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Ubinas volcano in southern Peru spewing dangerous ash

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Ubinas Volcano, located 70 kilometers outside of the southern city of Arequipa, has now erupted 10 times since its sudden reactivation one week ago.

Now scientists and inhabitants of the area are concerned about the effects of the ash and gases that the volcano has released into the air. Andina news agency reports that the ash cloud, which has reached two kilometers in height, is made of very fine particles of silica. When ingested, silica can cause serious respiratory and gastrointestinal illnesses.

El Comercio reported earlier in the week that some residents of the nearby town of Querapi (which authorities are working to evacuate) had arrived at a local hospital complaining of vomiting, headaches, and stomach pain. Andina also notes that prolonged exposure to silica can cause dermatitis and eye damage. People living in the small towns surrounding the volcano have been issued disposable masks and goggles to protect sensitive organs from any potential problems caused by the silica ash.

El Comercio reports that villagers are also concerned for the health of their livestock, who are a major source of income for rural families. In the district of Ubinas alone, there are an estimated 40,000 llamas and alpacas. According to El Comercio, up to 15% of these animals could be seriously affected by the silica ash, which has contaminated their grazing areas.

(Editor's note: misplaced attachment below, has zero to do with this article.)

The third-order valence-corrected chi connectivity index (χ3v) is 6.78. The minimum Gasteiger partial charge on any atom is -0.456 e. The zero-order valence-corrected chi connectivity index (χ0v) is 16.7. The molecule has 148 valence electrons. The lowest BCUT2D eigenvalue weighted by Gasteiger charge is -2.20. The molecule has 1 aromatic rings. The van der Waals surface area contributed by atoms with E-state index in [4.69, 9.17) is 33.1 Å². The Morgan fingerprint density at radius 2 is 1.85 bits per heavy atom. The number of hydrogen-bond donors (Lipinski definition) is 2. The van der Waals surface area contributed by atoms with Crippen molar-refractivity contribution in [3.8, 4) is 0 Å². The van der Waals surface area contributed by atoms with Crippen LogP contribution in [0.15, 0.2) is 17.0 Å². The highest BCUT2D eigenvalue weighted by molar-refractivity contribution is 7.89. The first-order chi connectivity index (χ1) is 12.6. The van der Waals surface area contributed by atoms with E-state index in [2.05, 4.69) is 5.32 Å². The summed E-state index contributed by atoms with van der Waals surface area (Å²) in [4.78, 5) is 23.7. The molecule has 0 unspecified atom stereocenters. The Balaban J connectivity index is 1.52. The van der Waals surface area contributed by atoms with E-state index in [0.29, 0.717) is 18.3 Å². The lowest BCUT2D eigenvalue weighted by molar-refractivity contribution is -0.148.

Scientists have determined that the root of the eruptions is a buildup of underground water pressure caused by precipitation seeping into the volcanic crater, which scientists call a phreatic eruption. The volcano had previously been dormant since 2009. Authorities are looking for ways to relocate affected groups. Villagers living near volcano fear for their livestock.

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Rachel Chase is a proud born-and-bred Minnesotan who’s moved to Lima after graduating from Gustavus Adolphus College with a double major in Spanish and Latin American, Latino, and Caribbean Studies. During her junior year of college, Rachel studied in Peru and loved it so much that she just had to come back. As well as being a dedicated News Editor, Rachel plays the ukulele and sings, as well as trying to devour as many books as she can.